Simon

Comment by Simon Judes

Agreed, it’s depressing. If there are terror attacks, why it just proves the “GWOT” is justified. If terror attacks are down, why, it means the “GWOT” is working! I’m beginning to think the GWOT is the best scam to come down the pike since the one where you get people to work for you while they’re alive, and then pay them after they die! AKA: organized religion. I wish I could hire people on that basis. :(

Comment by unitedcats

Hey Simon,

Yes you’re correct. I was going to address that point when I wrote this entry but I was in a bit of a hurry and forgot to.

First thing – most (or at least many) of the ‘Islamist’ suspected terrorists they arrested were, IIRC from that report, eventually released because they weren’t involved in anything. This suggests that the authorities are not in fact doing an amazing job of preventing attacks.

Second thing – we’d have to believe that the authorities were MUCH BETTER at dealing with ‘Islamist’ than ‘Separatist’ terrorists (by many orders of magnitude I think) for these results to be consistent with an efficient allocation of resources. Implausible I’d say.

We’d also have to believe that although they were preventing hundreds of plots (literally), they weren’t telling us about it. Again, implausible.

If the stats had been less extreme than they (only 1 of 500 attacks being ‘Islamist’), I probably wouldn’t have posted them for the sort of reasons you suggest. I did say that these stats were just ‘a good start’.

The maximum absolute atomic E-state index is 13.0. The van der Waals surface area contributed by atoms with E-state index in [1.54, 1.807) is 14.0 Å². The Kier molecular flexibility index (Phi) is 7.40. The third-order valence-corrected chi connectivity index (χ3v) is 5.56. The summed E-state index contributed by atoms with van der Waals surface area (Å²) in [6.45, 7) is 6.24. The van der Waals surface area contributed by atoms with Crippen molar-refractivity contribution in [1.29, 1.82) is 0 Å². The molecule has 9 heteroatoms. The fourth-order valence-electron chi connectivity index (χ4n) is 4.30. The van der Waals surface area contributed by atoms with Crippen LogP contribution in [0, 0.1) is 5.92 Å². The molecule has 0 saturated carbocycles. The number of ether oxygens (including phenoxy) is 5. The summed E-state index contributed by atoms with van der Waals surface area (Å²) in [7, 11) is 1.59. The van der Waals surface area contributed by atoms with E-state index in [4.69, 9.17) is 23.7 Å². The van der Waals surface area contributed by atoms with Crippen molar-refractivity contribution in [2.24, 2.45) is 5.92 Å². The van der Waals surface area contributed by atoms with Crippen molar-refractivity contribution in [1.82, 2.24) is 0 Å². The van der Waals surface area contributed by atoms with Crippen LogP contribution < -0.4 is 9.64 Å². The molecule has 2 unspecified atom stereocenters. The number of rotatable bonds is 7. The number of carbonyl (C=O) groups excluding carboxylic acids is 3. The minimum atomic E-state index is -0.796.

So anyway, I take it from the \emph{} in your post that you’re writing up a paper or your thesis? How’s it going?

Comment by thesamovar

Hey Dan,

I’m getting more and more confused about these tables. They don’t even seem to have the same list of countries, and the UK figures are missing from the second one. It’s clear though that more effort is focussed on Islamic terrorism than on other types. But I’ve yet to be persuaded that the attention isn’t justified. In particular the statistic about number of deaths per attack seems important. It also seems strange to look only at 2006 given that Islamic terrorism in the EU seems to be large scale and infrequent (e.g. London and Madrid). I agree that it is strange when large numbers of people are arrested and then released. As you say, it does seem like a waste of effort.

I also think the threat is hyped, but my main worry is that fear of terrorist attacks is being used as a weapon against liberal political policies in general – conservative governments apparently are universally thought to deal better with `war’. Fox News for example still permanently displays the ‘Terror Alert Level’ on the bottom of the screen.

Your interpretation of the LaTeX was correct – I recently finished a couple of papers. One was maths actually – you can look on hep-th if you’re interested. But I think it’ll be another year before I finish the PhD. How are you enjoying neuroscience?

Simon

Comment by Simon Judes